Report 2005-034 Summary - June 2006
Board of Equalization:
Its Implementation of the Cigarette and Tobacco Products Licensing Act of 2003 Has Helped Stem the Decline in Cigarette Tax Revenues, but It Should Update Its Estimate of Cigarette Tax Evasion
Our review of the Board of Equalization's (Equalization) implementation of the Cigarette and Tobacco Products Licensing Act of 2003 (act) revealed the following:
- Based on its analysis of cigarette tax stamps sold, Equalization estimates it received $75 million in additional cigarette tax revenues between January 2004 and March 2006 because of the act and the new tax stamp.
- Equalization's estimate of $292 million in annual cigarette tax evasion is based on an unrepresentative sample and an overstated number of retailers of cigarettes and tobacco products.
- Although the act and new tax stamp have caused a stabilization of the historical decline in cigarette tax revenues, these revenues will continue to decline as long as more Californians stop smoking.
- In fiscal years 2003-04 and 2004-05, Equalization spent $9.2 million to implement the provisions of the act, with most of that amount paid toward staff salaries and benefits for licensing and enforcement activities.
- Equalization imposes penalties in accordance with the provisions of the act.
RESULTS IN BRIEF
The Cigarette and Tobacco Products Licensing Act of 2003 (act), which took effect in January 2004, requires the Board of Equalization (Equalization) to license all entities engaged in the sale of cigarettes and tobacco products in California. It also provides additional funding to Equalization to enforce the provisions of the act. The intent of the act is to lessen cigarette tax evasion and increase collections of cigarette tax revenues.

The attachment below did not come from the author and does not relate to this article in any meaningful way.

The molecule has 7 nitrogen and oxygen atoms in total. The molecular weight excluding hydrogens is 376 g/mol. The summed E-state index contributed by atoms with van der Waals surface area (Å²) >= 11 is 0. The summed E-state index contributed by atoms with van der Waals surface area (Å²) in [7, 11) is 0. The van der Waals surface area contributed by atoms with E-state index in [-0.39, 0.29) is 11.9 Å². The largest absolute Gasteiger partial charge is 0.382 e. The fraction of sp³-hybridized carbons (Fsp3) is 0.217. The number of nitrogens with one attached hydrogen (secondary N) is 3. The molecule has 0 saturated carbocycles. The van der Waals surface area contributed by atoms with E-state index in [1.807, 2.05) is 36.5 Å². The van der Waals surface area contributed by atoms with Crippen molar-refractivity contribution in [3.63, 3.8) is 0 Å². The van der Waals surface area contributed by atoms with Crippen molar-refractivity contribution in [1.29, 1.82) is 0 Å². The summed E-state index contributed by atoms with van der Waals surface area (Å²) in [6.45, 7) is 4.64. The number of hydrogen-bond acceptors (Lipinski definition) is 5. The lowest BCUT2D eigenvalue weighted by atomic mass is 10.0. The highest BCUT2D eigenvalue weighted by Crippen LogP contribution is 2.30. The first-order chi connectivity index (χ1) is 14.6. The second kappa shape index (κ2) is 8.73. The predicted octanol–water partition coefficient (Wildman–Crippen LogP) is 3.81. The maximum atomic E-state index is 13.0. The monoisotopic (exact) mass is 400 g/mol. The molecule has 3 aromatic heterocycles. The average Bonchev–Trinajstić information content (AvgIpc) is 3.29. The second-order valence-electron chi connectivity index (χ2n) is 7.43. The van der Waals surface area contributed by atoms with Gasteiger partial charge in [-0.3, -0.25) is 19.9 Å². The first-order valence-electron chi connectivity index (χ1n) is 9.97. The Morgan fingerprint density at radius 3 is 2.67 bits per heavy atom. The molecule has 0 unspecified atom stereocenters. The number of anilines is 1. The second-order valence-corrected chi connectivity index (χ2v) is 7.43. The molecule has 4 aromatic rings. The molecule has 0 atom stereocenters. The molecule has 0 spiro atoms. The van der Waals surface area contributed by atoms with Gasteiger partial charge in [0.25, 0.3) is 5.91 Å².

Because cigarette tax evasion by definition is taxpayers' failure to report information, estimates of its magnitude are only approximations. Equalization believes its implementation of the provisions of the act has increased cigarette tax compliance. Although we agree with this assessment, we also believe that some of the factors Equalization uses to calculate the benefits of the act are overstated because they are based on the results of inspections in areas where illicit cigarette sales are more likely to occur. This results in estimates at the high end of the range of potential tax evasion. Further, because a new, less easily counterfeited tax stamp is now in use, increases in cigarette tax compliance since January 2005 can show only the blended effects of the act and the new tax stamp.
Between fiscal years 2001-02 and 2003-04, collections of cigarette taxes fell, continuing a trend of declining revenues caused largely by the declining prevalence of smoking among Californians. Collections of cigarette tax revenues stabilized in fiscal years 2003-04 and 2004-05, the years during which Equalization was licensing sellers of cigarettes and performing inspections of retailers. Consequently, the stabilization and reversal of the historical decline in cigarette tax revenues is to some degree the result of Equalization implementing the provisions of the act, in addition to the effects of the new cigarette tax stamp.
To provide a more accurate estimate of the extent of cigarette tax evasion, Equalization should update its calculation of cigarette tax evasion using data gathered after implementation of the act.
Equalization stated that it agrees with the overall conclusions and finding of the report. It also noted that it has already taken action to address the recommendation.